Is Bookkeeping the same as Accounting?
So you’ve decided to hire someone to help with your business’s finances, but you’re not sure if an accountant or a bookkeeper is the best fit for your needs. So you ask yourself, is Bookkeeping the same as Accounting?
Luckily, we’ve broken down the difference below so you can make an informed decision about which one is right for your company.
Bookkeeping is the process of maintaining the records of all your business’s purchases and sales—and no, it’s not just something people did in the 17th century with quill pens and wax stamps. It helps you understand where you have been financially so that you can make smarter decisions about where to go next. The two processes are related, but they’re not interchangeable.
An accountant can be considered a bookkeeper, but a bookkeeper can’t be an accountant without proper certification.
This is because a bookkeeper’s duties and skills are limited to keeping records of financial transactions, whereas an accountant’s duties and skills go far beyond that. An accountant is responsible for keeping track of day-to-day financial records and for advising business owners about the best practices for maximizing profit. Accountants also provide auditing services to ensure that businesses are following established guidelines and complying with regulations. Accountants often work at large accounting firms, while bookkeepers typically work within small businesses or on their own.
If you’re having trouble figuring out whether you need to hire a financial professional, answer the following questions:
- What’s your business’s current position financially?
- Where do you want your business to be in five years? Ten years?
- Can you achieve these goals on your own?
What do Bookkeepers do?
Bookkeeping refers to the process of recording all of a business’s financial transactions. The term originally referred to manual bookkeeping, but as technology has advanced, bookkeepers are now more likely to use software to keep records of their daily financial transactions.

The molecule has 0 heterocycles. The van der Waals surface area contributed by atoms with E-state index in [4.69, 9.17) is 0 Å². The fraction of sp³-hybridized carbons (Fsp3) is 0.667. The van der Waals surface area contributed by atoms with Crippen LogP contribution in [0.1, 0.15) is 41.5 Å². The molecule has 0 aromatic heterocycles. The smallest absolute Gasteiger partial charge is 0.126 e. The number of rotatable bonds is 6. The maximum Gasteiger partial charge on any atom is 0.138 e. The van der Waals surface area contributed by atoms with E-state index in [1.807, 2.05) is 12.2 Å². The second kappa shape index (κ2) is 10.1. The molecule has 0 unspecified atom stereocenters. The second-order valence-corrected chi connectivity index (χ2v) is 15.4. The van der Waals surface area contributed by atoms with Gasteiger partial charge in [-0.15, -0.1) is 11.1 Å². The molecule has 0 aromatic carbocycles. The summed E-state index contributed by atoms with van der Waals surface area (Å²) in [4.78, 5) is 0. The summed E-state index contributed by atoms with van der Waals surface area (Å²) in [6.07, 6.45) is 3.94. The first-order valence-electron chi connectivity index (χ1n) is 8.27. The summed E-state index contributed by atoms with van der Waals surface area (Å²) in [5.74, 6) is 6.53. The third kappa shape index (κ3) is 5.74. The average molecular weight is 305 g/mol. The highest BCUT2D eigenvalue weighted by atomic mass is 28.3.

Bookkeepers enter every transaction into their ledger, which is a record of all financial activity. It typically consists of two columns: debit and credit. Each transaction is recorded in both columns; assets are recorded on the debit side and liabilities on the credit side. Assets include anything owned by the business, while liabilities include any debts or expenses that must be paid.
Bookkeepers record all financial transactions in the same way and use a standardized system for doing so—this ensures consistency and ease of reading between entries. Typically, they follow the double-entry system: Debits must equal credits at all times, which helps catch errors. All entries must be complete and accurate since they later serve as documentation for accountants’ work when preparing taxes or other reports related to finances
What does a bookkeeper actually do?
- Recording financial transactions
- Producing invoices
- Posting debits and credits
- Maintaining and balancing ledgers, accounts, and subsidiaries
- Managing payroll
Bookkeepers are in the business of information—they need to be able to find it quickly and easily so they can spend their time keeping things straight.
That’s where a general ledger comes in. It’s a document that records the amounts from sales and expense receipts, and it can vary in complexity from a sheet of paper to specialized bookkeeping software, such as QuickBooks, NetSuite, or Xero.
A general ledger is basically a record of all the things that bring money into your business, as well as all the things that money gets spent on. It’s used by accountants to create financial statements for your business.
Tracking your sales and expenses over time will help you see when you’re making more than you’re spending, or if there are areas in your business that aren’t working out how you’d like them to.
Every single transaction your business conducts must be recorded in the ledger, and some of those transactions will require supporting documentation. For example, if you hire someone to perform services for your company, they’ll want a record of payment so they can report it on their income taxes. If you buy something from another company, they will probably want some kind of proof that you paid them so that they can account for the income properly. You can find more information about which transactions require supporting documents on the IRS website.